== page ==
|Truong, Van Den|
|PALAZOGLU, KORAY - Mersin University|
|MOGOL, BURCE - Hacettepe University|
|GOKMEN, VURAL - Hacettepe University|
Submitted to: Journal of Agricultural and Food Chemistry
Publication Type: Peer Reviewed Journal
Publication Acceptance Date: 12/15/2013
Publication Date: 1/8/2014
Publication URL: http://handle.nal.usda.gov/10113/58454
Citation: Truong, V.D., Pascua, Y.T., Reynolds, R., Thompson, R.L., Palazoglu, K., Mogol, B., Gokmen, V. 2014. Processing treatments for mitigating acrylamide formation in sweetpotato French fries. Journal of Agricultural and Food Chemistry. 62:310-316.
Interpretive Summary: Consumer demands for French fries processed from carotene-rich sweetpotatoes (SP) have increased in recent years. Many food companies have ventured into commercial production of sweetpotato French fries (SPFF) and have produced good product quality all year round from SP roots stored under appropriate conditions. However, aside from the quality, acrylamide formation in SPFF could be a potential health concern. We report the effect of processing and frying time on acrylamide formation in SPFF. Processing treatments including water blanching and soaking SP strips in sodium acid pyrophosphate before frying resulted in an 85-87% reduction of acrylamide levels in SPFF as compared with the cut-fry samples of the home preparation method. Therefore, acrylamide formation in SPFF can be reduced to less than 100 ppb, or several times lower than that of commercial potato French fries, by integrating common treatments in the vegetable processing industry.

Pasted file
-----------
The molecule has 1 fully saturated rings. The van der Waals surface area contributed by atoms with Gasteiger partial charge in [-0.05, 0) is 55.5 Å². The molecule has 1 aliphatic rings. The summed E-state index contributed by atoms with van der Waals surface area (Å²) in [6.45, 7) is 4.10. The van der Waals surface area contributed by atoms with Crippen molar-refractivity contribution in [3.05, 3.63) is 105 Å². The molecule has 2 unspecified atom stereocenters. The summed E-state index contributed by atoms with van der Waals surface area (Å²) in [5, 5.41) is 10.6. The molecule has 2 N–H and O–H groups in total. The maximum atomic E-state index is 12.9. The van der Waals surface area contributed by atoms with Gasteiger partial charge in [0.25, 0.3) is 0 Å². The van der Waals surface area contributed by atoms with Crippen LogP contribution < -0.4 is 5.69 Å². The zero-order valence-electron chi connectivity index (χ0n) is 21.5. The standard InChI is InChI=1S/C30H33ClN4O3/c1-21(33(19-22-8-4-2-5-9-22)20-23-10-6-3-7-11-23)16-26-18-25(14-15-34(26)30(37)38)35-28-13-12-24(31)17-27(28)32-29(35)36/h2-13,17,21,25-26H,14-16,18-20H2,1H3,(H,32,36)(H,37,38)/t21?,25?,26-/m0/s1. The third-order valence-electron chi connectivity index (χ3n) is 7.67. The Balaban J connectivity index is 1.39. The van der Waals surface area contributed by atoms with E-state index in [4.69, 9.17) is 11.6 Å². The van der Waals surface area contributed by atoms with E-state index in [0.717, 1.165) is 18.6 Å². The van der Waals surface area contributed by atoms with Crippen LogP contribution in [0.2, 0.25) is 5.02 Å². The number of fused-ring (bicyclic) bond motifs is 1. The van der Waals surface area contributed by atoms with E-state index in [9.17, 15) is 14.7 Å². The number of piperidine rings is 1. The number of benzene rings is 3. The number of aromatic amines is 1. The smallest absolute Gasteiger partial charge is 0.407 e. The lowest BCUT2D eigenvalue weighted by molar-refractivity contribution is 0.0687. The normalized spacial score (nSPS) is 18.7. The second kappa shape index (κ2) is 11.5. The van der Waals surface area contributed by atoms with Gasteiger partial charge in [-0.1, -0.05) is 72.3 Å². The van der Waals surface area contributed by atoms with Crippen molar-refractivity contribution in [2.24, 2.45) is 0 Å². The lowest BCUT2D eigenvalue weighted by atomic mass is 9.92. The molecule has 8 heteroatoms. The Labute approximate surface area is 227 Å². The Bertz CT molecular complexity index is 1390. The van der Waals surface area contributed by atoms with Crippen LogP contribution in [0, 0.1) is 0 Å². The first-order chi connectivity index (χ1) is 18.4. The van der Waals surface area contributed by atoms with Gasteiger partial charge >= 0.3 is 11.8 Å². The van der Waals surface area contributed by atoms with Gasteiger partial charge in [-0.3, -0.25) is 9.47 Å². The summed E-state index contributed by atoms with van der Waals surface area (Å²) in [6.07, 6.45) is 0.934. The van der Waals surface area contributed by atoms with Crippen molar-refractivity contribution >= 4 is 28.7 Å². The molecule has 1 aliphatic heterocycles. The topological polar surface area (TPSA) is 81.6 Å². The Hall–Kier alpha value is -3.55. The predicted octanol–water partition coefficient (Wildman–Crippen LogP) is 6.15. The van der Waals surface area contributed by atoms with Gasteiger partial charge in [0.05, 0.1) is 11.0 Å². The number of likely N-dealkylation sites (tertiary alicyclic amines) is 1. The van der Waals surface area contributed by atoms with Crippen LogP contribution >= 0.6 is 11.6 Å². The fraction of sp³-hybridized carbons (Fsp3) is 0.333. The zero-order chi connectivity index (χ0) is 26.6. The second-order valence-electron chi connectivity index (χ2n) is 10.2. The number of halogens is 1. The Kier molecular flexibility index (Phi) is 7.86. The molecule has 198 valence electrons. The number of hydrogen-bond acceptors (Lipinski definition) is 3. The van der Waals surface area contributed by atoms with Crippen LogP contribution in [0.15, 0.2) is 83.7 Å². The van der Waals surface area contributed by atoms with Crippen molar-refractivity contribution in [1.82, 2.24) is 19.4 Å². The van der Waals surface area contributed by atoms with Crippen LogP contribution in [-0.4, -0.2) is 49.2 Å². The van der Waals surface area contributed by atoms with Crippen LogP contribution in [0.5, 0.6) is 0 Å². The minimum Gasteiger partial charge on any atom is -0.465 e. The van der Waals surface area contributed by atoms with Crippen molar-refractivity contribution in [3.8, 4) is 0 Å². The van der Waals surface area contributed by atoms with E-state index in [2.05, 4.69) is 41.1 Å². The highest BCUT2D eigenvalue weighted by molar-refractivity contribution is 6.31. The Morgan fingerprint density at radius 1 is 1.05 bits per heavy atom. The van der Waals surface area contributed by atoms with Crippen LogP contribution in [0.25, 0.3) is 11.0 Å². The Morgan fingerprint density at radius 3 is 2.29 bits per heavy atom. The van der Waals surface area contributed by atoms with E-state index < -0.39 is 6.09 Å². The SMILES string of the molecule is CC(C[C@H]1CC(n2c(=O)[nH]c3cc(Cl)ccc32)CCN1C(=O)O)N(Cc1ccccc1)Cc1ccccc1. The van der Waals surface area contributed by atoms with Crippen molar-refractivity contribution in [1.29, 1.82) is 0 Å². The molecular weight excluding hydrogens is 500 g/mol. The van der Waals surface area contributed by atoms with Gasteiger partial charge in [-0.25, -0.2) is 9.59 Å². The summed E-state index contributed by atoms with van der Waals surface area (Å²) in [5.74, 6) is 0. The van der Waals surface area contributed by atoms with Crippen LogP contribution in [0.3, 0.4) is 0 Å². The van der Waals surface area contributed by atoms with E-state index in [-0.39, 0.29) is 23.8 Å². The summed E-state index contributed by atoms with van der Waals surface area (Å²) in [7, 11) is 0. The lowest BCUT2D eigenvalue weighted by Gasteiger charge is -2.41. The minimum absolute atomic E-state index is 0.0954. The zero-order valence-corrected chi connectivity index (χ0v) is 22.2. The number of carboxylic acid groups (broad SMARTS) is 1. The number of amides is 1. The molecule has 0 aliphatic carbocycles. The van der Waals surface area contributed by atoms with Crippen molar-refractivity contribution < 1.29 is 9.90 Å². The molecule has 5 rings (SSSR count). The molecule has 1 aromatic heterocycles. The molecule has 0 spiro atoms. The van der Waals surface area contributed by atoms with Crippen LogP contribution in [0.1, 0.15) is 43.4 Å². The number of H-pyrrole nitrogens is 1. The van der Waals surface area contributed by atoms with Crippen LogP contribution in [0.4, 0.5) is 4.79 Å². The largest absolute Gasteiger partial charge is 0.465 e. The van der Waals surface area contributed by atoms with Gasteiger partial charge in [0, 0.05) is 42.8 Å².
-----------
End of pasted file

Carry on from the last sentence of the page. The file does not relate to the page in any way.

Technical Abstract: Acrylamide formation in sweetpotato French fries (SPFF) is likely a potential health concern as there is an increasing demand for good-quality fries from carotene-rich sweetpotatoes (SP). This is the first report on acrylamide formation in SPFF as affected by processing methods. Acrylamide levels in SPFF from untreated SP strips fried at 165 °C for 2, 3, and 5 min were 124.9, 255.5, and 452.0 ng/g fresh weight, which were reduced by about 7 times to 16.3, 36.9, and 58.3 ng/g, respectively, when the strips were subjected to processing that included water blanching and soaking in 0.5% sodium acid pyrophosphate before frying. An additional step of strip soaking in 0.4% calcium chloride solution before par-frying increased the calcium content from 0.2 to 0.8 mg/g and decreased the acrylamide levels to 6.3, 17.6, and 35.4 ng/g, respectively. SPFF with acrylamide level of <100 ng/g or several times lower than that of white potato French fries can be obtained by integrating processing treatments commonly used in the food industry.